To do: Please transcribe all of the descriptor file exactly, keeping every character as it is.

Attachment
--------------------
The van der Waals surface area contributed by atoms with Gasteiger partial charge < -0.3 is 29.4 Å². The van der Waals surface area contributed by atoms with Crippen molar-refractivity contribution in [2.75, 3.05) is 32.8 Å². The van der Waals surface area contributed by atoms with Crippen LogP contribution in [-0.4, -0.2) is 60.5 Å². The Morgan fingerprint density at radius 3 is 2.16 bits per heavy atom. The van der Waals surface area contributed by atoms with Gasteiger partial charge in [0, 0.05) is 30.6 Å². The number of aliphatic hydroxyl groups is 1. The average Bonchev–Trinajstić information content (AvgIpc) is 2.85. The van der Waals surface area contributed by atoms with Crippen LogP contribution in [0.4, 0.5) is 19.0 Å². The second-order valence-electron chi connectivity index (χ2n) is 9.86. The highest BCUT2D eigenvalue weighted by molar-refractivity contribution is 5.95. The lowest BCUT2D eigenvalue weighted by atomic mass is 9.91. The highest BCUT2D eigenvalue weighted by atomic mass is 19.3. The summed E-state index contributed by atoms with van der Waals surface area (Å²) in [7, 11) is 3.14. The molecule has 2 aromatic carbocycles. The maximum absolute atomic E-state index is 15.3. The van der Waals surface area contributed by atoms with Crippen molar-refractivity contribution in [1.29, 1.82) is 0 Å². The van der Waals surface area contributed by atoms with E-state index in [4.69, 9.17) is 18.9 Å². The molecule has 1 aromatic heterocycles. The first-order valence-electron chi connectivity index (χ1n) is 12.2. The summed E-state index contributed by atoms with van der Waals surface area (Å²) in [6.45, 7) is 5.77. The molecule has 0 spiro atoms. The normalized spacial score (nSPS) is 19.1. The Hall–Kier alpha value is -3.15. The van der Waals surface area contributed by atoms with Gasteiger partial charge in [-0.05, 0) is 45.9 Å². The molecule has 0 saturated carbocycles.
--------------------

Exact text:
The van der Waals surface area contributed by atoms with Gasteiger partial charge < -0.3 is 29.4 Å². The van der Waals surface area contributed by atoms with Crippen molar-refractivity contribution in [2.75, 3.05) is 32.8 Å². The van der Waals surface area contributed by atoms with Crippen LogP contribution in [-0.4, -0.2) is 60.5 Å². The Morgan fingerprint density at radius 3 is 2.16 bits per heavy atom. The van der Waals surface area contributed by atoms with Gasteiger partial charge in [0, 0.05) is 30.6 Å². The number of aliphatic hydroxyl groups is 1. The average Bonchev–Trinajstić information content (AvgIpc) is 2.85. The van der Waals surface area contributed by atoms with Crippen LogP contribution in [0.4, 0.5) is 19.0 Å². The second-order valence-electron chi connectivity index (χ2n) is 9.86. The highest BCUT2D eigenvalue weighted by molar-refractivity contribution is 5.95. The lowest BCUT2D eigenvalue weighted by atomic mass is 9.91. The highest BCUT2D eigenvalue weighted by atomic mass is 19.3. The summed E-state index contributed by atoms with van der Waals surface area (Å²) in [7, 11) is 3.14. The molecule has 2 aromatic carbocycles. The maximum absolute atomic E-state index is 15.3. The van der Waals surface area contributed by atoms with Crippen molar-refractivity contribution in [1.29, 1.82) is 0 Å². The van der Waals surface area contributed by atoms with E-state index in [4.69, 9.17) is 18.9 Å². The molecule has 1 aromatic heterocycles. The first-order valence-electron chi connectivity index (χ1n) is 12.2. The summed E-state index contributed by atoms with van der Waals surface area (Å²) in [6.45, 7) is 5.77. The molecule has 0 spiro atoms. The normalized spacial score (nSPS) is 19.1. The Hall–Kier alpha value is -3.15. The van der Waals surface area contributed by atoms with Gasteiger partial charge in [-0.05, 0) is 45.9 Å². The molecule has 0 saturated carbocycles.